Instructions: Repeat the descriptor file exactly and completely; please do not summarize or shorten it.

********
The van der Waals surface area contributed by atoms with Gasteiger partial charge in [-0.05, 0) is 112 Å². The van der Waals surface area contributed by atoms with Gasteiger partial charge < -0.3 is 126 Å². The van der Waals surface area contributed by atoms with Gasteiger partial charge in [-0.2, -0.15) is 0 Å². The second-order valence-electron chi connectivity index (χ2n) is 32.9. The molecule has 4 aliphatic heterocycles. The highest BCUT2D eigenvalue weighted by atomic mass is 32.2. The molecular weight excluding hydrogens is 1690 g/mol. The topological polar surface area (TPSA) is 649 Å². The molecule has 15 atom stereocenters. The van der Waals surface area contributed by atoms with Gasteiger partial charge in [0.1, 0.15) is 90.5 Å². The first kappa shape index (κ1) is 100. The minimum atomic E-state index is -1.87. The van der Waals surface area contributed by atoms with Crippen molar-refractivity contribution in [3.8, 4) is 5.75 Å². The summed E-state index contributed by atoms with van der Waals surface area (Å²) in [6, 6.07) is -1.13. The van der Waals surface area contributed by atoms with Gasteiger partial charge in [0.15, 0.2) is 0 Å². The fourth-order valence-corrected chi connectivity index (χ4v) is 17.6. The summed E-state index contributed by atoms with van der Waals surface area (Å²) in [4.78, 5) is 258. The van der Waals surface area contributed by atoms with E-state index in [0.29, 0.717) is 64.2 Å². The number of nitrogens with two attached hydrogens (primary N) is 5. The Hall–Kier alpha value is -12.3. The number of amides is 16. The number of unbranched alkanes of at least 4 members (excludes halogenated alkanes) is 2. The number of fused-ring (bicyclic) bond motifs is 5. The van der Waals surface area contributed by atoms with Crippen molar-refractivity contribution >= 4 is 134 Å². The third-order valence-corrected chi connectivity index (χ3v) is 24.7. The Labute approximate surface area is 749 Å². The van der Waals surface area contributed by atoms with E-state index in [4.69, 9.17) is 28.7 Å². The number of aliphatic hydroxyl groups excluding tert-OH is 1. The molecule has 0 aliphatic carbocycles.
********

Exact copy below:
The van der Waals surface area contributed by atoms with Gasteiger partial charge in [-0.05, 0) is 112 Å². The van der Waals surface area contributed by atoms with Gasteiger partial charge < -0.3 is 126 Å². The van der Waals surface area contributed by atoms with Gasteiger partial charge in [-0.2, -0.15) is 0 Å². The second-order valence-electron chi connectivity index (χ2n) is 32.9. The molecule has 4 aliphatic heterocycles. The highest BCUT2D eigenvalue weighted by atomic mass is 32.2. The molecular weight excluding hydrogens is 1690 g/mol. The topological polar surface area (TPSA) is 649 Å². The molecule has 15 atom stereocenters. The van der Waals surface area contributed by atoms with Gasteiger partial charge in [0.1, 0.15) is 90.5 Å². The first kappa shape index (κ1) is 100. The minimum atomic E-state index is -1.87. The van der Waals surface area contributed by atoms with Crippen molar-refractivity contribution in [3.8, 4) is 5.75 Å². The summed E-state index contributed by atoms with van der Waals surface area (Å²) in [6, 6.07) is -1.13. The van der Waals surface area contributed by atoms with Gasteiger partial charge in [0.15, 0.2) is 0 Å². The fourth-order valence-corrected chi connectivity index (χ4v) is 17.6. The summed E-state index contributed by atoms with van der Waals surface area (Å²) in [4.78, 5) is 258. The van der Waals surface area contributed by atoms with E-state index in [0.29, 0.717) is 64.2 Å². The number of nitrogens with two attached hydrogens (primary N) is 5. The Hall–Kier alpha value is -12.3. The number of amides is 16. The number of unbranched alkanes of at least 4 members (excludes halogenated alkanes) is 2. The number of fused-ring (bicyclic) bond motifs is 5. The van der Waals surface area contributed by atoms with Crippen molar-refractivity contribution >= 4 is 134 Å². The third-order valence-corrected chi connectivity index (χ3v) is 24.7. The Labute approximate surface area is 749 Å². The van der Waals surface area contributed by atoms with E-state index in [4.69, 9.17) is 28.7 Å². The number of aliphatic hydroxyl groups excluding tert-OH is 1. The molecule has 0 aliphatic carbocycles.